VW Diesel Settlement

German automaker Volkswagen is proving once again that in the long run, cheating doesn’t pay.

Volkswagen captured a dominant share of the U.S. diesel car market from sales of its 2.0 TDI cars, touted as having an unbeatable package of performance, fuel economy, and low emissions. It turned out, though, that VW diesels were too good to be true when the company announced in fall 2015 that it used software to cheat on emissions testing.

Instead of the clean emissions VW bragged about, its TDIs in fact emit levels of nitrous oxide well above legal limits. VWs shocking cheating admission set the stage for a legal battle with regulators, dealers, and owners that has every indication of being extremely costly.

On June 28, 2016, VW announced terms of a proposed settlement that it hopes will make things right with U.S. TDI owners. While the deal still needs judicial approval, its roughly $15 billion outlay should go a long way towards smoothing things over with customers deceived in the Dieselgate scandal.

Settlement Terms

A funding pool worth a maximum of just over $10 billion will be established to compensate approximately 475,000 eligible owners of 2.0L TDI cars. The pool will provide owners with:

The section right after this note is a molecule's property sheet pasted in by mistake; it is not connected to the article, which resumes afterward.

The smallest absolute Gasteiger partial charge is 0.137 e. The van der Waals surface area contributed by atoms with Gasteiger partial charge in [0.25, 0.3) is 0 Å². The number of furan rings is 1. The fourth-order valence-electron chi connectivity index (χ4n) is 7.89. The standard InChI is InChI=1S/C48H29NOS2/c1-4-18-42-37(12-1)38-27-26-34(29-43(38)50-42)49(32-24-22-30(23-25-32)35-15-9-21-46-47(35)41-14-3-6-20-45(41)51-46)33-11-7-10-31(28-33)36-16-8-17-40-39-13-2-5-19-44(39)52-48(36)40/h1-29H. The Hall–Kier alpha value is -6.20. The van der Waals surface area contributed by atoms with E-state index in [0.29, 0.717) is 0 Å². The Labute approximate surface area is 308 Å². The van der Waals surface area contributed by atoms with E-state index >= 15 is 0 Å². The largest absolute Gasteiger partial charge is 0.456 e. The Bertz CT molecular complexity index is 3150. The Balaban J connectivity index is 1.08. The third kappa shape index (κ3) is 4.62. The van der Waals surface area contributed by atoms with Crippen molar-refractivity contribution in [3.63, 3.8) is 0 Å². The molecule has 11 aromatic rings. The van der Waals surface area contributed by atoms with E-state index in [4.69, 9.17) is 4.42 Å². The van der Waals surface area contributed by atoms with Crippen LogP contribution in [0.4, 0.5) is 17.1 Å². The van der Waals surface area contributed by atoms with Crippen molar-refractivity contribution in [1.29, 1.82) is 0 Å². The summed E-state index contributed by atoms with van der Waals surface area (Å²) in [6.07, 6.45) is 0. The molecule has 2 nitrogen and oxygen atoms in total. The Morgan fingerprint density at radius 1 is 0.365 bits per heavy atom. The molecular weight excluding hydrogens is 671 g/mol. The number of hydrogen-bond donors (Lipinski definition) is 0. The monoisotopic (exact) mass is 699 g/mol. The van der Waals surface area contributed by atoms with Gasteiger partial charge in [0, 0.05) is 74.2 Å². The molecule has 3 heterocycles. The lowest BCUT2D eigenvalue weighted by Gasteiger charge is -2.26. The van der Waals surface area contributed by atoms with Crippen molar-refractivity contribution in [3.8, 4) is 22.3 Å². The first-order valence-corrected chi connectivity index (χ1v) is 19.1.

• A one-time cash payment worth $5,100 to $10,000 per vehicle; plus
  • Vehicle buyback (or lease termination) OR free repairs to bring vehicle into emissions compliance

The proposed settlement also includes $4.7 billion earmarked for an environmental remediation fund and initiatives to promote zero emissions vehicles (ZEVs) in the U.S. An additional $603 million will settle consumer protection claims with state attorney generals.

Full details of the settlement, which is pending initial approval at a hearing set for July 28, 2016, are available at www.VWCourtSettlement.com or www.AudiCourtSettlement.com.

Once the deal is approved, customers will have the choice to “opt out” of the settlement and pursue a private compensation claim against Volkswagen (or continue to drive their vehicle as it is and do nothing).

In case you’ve forgotten, the following 2.0L TDI vehicles are affected by Dieselgate:

  • Jetta (2009-2015)
  • Jetta Sportwagen (2009-2014)
  • Beetle (2013-2015)
  • Beetle Convertible (2013-2015)
  • Audi A3 (2010-2015)
  • Golf (2010-2015)
  • Golf Sportwagen (2015)
  • Passat (2012-2015)

3.0L TDIs are also a part of Dieselgate but aren’t a part the settlement announced June 28. The larger 6-cylinder diesel vehicles with cheating software are expected to be addressed at a later date.

Questions About Dieselgate? ClassAction.com Can Help.

There are a lot of moving parts to the Dieselgate scandal and settlement. If you have questions about what to do next, or you’re interested in filing a lawsuit, get in touch with ClassAction.com for a free consultation.